New York City Mayor Michael Bloomberg has announced a massive new television advertising campaign that will push senators in key states to back gun control efforts.
The 12 million dollar (£8 million) Mayors Against Illegal Guns advertising blitz will press for comprehensive background checks.
Mr Bloomberg is one of the most prominent gun control proponents in the US, and the launch comes just days after Senate Democrats touted stronger background checks while acknowledging insufficient support to ban assault-style weapons.
He said: "These ads bring the voices of Americans - who overwhelmingly support comprehensive and enforceable background checks - into the discussion to move senators to immediately take action to prevent gun violence."
Mr Bloomberg co-founded Mayors Against Illegal Guns in 2006 and it now has more than 800 mayors from around the US
President Barack Obama vowed to push for tighter gun controls laws in the wake of the December massacre of 20 young children at a Connecticut elementary school, by a gunman using a military-style assault rifle. The Senate is scheduled to debate gun control legislation next month after returning from the Easter Recess.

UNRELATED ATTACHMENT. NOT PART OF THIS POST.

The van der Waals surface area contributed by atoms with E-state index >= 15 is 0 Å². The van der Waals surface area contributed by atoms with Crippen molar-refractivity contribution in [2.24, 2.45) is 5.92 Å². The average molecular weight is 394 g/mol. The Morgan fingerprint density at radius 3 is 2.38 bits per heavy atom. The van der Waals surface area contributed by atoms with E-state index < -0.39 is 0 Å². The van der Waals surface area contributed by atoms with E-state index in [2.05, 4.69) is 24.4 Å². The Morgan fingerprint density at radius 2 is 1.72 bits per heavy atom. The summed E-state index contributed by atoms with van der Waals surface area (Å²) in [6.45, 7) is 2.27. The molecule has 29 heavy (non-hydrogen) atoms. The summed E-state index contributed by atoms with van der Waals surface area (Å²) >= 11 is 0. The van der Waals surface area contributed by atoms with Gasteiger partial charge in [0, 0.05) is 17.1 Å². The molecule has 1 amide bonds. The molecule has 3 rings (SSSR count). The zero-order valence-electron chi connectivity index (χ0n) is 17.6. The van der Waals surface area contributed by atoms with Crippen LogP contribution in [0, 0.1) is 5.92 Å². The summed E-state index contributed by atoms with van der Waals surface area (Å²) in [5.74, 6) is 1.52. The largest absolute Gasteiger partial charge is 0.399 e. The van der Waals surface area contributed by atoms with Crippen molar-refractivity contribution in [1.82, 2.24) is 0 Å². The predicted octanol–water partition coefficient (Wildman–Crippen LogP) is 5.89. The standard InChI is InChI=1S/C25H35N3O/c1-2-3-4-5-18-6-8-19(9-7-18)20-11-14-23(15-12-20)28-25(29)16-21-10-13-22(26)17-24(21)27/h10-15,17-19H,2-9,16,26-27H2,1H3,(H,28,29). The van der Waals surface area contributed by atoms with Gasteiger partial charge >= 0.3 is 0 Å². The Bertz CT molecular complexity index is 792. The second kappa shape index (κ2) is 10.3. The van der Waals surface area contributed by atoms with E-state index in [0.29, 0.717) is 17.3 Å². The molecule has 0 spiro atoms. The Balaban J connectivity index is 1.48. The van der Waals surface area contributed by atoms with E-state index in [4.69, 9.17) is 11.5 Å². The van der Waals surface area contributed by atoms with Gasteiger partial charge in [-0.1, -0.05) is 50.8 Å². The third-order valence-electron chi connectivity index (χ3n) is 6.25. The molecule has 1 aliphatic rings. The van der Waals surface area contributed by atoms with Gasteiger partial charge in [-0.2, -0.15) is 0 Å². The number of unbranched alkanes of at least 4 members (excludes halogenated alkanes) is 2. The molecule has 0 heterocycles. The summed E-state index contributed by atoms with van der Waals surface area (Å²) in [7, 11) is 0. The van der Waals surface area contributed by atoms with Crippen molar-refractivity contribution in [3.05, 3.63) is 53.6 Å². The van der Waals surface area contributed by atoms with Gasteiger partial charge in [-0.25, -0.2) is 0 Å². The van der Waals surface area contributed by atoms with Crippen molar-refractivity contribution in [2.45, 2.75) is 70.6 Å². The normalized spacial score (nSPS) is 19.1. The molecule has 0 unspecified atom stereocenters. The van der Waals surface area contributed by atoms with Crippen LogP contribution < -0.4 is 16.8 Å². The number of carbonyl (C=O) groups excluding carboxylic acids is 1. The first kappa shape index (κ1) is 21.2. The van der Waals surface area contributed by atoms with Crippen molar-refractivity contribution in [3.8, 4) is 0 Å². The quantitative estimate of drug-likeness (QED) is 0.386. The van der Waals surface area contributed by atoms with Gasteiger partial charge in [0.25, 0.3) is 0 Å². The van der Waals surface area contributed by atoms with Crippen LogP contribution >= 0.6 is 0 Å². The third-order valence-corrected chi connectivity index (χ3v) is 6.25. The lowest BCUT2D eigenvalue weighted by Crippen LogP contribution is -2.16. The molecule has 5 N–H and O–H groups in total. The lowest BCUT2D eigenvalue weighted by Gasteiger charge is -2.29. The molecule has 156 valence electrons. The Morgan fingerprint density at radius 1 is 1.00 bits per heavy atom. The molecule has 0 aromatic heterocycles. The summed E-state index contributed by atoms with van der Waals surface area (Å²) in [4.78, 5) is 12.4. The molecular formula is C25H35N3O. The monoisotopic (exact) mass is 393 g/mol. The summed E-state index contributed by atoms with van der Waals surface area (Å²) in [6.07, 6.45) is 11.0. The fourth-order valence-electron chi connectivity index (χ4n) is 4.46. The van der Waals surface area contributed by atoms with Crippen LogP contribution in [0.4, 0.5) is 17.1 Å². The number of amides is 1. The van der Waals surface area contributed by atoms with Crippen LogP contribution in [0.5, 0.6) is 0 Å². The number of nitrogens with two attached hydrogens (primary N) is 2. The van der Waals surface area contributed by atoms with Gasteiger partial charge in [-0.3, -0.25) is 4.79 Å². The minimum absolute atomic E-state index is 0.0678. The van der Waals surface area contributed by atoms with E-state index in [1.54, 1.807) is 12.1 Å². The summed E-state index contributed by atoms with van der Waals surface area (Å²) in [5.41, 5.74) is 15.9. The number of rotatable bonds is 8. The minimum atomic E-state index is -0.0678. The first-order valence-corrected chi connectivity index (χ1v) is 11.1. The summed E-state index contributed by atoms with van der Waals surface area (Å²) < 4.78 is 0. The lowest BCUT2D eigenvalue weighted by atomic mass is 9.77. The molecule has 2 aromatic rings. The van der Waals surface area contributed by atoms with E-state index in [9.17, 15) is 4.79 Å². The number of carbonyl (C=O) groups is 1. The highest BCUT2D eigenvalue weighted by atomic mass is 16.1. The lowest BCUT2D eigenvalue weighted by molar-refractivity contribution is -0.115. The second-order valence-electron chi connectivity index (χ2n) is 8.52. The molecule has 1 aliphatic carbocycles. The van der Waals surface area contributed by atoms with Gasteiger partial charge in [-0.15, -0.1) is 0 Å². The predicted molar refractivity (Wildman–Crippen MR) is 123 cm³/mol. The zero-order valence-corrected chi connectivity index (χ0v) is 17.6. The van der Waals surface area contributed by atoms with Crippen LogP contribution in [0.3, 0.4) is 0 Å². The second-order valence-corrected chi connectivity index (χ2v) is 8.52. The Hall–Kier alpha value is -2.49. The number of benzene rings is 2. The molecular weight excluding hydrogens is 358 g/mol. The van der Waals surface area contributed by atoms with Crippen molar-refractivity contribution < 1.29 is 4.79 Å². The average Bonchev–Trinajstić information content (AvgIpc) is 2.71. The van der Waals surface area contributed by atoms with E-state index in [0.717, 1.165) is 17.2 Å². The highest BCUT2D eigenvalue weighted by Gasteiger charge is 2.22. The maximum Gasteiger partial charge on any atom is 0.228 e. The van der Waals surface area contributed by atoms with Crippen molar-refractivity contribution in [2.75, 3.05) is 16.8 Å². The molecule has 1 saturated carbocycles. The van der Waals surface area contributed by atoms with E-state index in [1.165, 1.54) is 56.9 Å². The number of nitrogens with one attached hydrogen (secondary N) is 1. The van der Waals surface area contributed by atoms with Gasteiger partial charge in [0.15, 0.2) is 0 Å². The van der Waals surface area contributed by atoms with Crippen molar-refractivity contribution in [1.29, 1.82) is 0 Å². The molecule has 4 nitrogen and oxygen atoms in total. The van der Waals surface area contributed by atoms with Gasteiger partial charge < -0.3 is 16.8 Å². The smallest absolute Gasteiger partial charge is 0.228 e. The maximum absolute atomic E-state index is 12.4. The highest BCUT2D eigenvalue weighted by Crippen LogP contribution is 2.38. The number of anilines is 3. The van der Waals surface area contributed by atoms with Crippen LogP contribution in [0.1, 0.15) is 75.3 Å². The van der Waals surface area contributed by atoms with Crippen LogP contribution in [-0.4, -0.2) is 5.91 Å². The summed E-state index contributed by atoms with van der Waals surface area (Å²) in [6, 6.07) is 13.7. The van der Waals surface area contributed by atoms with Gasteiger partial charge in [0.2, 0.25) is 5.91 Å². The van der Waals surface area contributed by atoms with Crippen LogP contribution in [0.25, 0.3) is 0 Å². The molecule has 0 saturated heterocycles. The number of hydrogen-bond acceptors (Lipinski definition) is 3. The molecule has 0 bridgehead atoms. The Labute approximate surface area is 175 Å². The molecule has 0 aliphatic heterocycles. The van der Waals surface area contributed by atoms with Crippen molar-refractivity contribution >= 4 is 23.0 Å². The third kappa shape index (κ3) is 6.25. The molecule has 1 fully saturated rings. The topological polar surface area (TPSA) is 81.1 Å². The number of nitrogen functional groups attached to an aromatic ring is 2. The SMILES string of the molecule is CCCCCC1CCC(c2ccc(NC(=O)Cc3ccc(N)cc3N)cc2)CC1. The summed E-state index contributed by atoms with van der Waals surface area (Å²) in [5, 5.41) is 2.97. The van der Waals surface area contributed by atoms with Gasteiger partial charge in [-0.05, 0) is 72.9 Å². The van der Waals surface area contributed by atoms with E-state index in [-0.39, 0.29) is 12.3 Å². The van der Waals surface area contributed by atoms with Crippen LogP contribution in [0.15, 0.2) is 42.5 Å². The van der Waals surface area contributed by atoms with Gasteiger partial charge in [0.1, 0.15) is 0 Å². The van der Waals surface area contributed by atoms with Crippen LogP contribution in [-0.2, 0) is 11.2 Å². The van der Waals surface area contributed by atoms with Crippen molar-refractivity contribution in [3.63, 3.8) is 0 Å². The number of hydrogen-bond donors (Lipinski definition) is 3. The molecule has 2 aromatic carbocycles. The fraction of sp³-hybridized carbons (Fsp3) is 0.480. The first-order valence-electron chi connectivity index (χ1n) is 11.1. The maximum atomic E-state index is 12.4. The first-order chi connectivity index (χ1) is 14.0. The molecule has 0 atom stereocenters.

Most congressional Republicans, some Democrats and a wealthy pro-gun lobby remain opposed stricter gun laws. Many Americans see gun ownership as a legitimate option for self-defence and a basic right enshrined in the US Constitution.
In two ads posted on website of Mayors Against Illegal Guns, a gun owner holds a rifle while sitting on the back of a pickup truck. The man says he will defend the Second Amendment but adds "with rights come responsibilities". The ad then urges viewers to tell Congress to support background checks.
In the other ad, the man, a hunter, says "background checks have nothing to do with taking guns away from anyone". He then says closing loopholes will stop criminals and the mentally ill from obtaining weapons.
A spokesman for the National Rifle Association, the country's most powerful pro-gun group, criticised Mr Bloomberg and the new ads. "What Michael Bloomberg is trying to do is ... intimidate senators into not listening to constituents and instead pledge their allegiance to him and his money," said spokesman Andrew Arulanandam.